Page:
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#27 of 29 OFFLINE   Jeff Ulmer

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Posted September 15 2007 - 08:17 AM

Never mind, answered my own question.

#28 of 29 ONLINE   Jim*Tod

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Posted September 15 2007 - 02:35 PM

Thanks Mr. Harris---I was beginning to think my memories were getting desaturated! I knew I was right about the prints I saw first run.

#29 of 29 OFFLINE   De Rk Nwerty

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Posted August 23 2013 - 07:19 AM

Did anyone see DELIVERANCE in its original release? As I recall the first run prints were in desaturated color... almost black and white. This was a short lived trend in the early 70's. Two other examples were FAT CITY and THE THREE MUSKETEERS. Does anyone else remember this? I doubt we'd see the color timed this way for dvd, but as I recall, that was the intent for some films of that period. (Lester had reportedly wanted to shot MUSKETEERS in black and white and the muted prints were the compromise.)

 

Hm. Interesting :-)
 

 

Imdb trivia: 'Much of the film had to have its color desaturated as the river simply looked too pretty.'

"The film's downbeat mood is sustained in its cinematography as well as its dramaturgy. Seeking to lend what he called an "ominous quality" to the "pleasant and restful" greens and blues of sky, river and trees, Boorman (in conjunction with Technicolor) developed a new color desaturation technique for Deliverance. The result is a film shot in threatening grey-greens, not so much washed-out as evacuated of conventionally pretty nature imagery. Although the big Panavision images of river, cliffs, and forest are impressive enough (there are some breath-taking moving compositions of the two canoes, exploiting both the format and the long lens's flattened perspective) the desaturated color always ensures that they do not become merely picturesque. As befits a story of liberal complacency confronted by brutal antagonism, it is the struggle to survive that predominates, the big screen used more to document that in close-up than to celebrate the pictorial splendours of the setting.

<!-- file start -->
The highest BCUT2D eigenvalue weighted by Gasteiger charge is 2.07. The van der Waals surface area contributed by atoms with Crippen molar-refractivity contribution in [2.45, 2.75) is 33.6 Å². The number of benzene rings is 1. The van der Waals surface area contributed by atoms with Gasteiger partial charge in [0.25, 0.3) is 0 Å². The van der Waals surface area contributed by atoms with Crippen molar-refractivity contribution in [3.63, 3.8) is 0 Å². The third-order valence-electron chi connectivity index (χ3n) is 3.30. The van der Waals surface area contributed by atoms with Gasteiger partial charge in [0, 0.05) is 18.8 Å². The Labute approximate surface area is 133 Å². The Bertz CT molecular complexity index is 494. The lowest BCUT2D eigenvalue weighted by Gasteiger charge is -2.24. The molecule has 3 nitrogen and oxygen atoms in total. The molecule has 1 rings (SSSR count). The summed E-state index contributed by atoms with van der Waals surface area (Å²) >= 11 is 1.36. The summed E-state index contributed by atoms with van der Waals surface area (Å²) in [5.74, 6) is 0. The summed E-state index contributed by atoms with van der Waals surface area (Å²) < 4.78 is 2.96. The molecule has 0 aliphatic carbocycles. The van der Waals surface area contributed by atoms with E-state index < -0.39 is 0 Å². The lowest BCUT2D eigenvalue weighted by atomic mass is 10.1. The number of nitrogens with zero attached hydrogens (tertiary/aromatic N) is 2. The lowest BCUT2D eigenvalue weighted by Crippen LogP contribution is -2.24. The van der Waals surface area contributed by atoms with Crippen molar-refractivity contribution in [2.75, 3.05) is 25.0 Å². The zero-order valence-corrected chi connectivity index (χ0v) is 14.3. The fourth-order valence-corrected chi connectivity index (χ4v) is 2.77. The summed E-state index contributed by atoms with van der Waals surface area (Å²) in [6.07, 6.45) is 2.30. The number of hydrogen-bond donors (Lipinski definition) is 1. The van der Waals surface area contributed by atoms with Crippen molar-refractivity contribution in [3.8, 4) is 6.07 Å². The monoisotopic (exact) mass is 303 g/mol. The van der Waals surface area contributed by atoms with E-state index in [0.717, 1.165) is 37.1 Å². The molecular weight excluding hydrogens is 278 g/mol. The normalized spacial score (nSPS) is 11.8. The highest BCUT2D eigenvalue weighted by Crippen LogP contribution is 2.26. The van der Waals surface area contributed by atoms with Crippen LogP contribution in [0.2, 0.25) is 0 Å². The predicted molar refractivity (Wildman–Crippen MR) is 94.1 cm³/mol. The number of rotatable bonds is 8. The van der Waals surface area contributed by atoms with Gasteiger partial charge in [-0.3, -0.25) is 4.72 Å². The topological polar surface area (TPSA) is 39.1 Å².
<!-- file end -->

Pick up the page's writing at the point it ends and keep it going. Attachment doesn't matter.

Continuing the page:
Read more: http://www.filmrefer...l#ixzz2cnwdXRrC

 

 

 

As was 'the ending of Taxi Driver"; color desaturation  as a compromise in bloodiness apparently (audio commmentary).

 

Later, the brown-discolored look of 70's movies was due to deterioration - need for restoration. Digital times have a great future (4 and 8k..) !

Also, perhaps 'independent cinema'  used faster film and cheaper production - i'd expect a difference with Technicolor studio productions :-)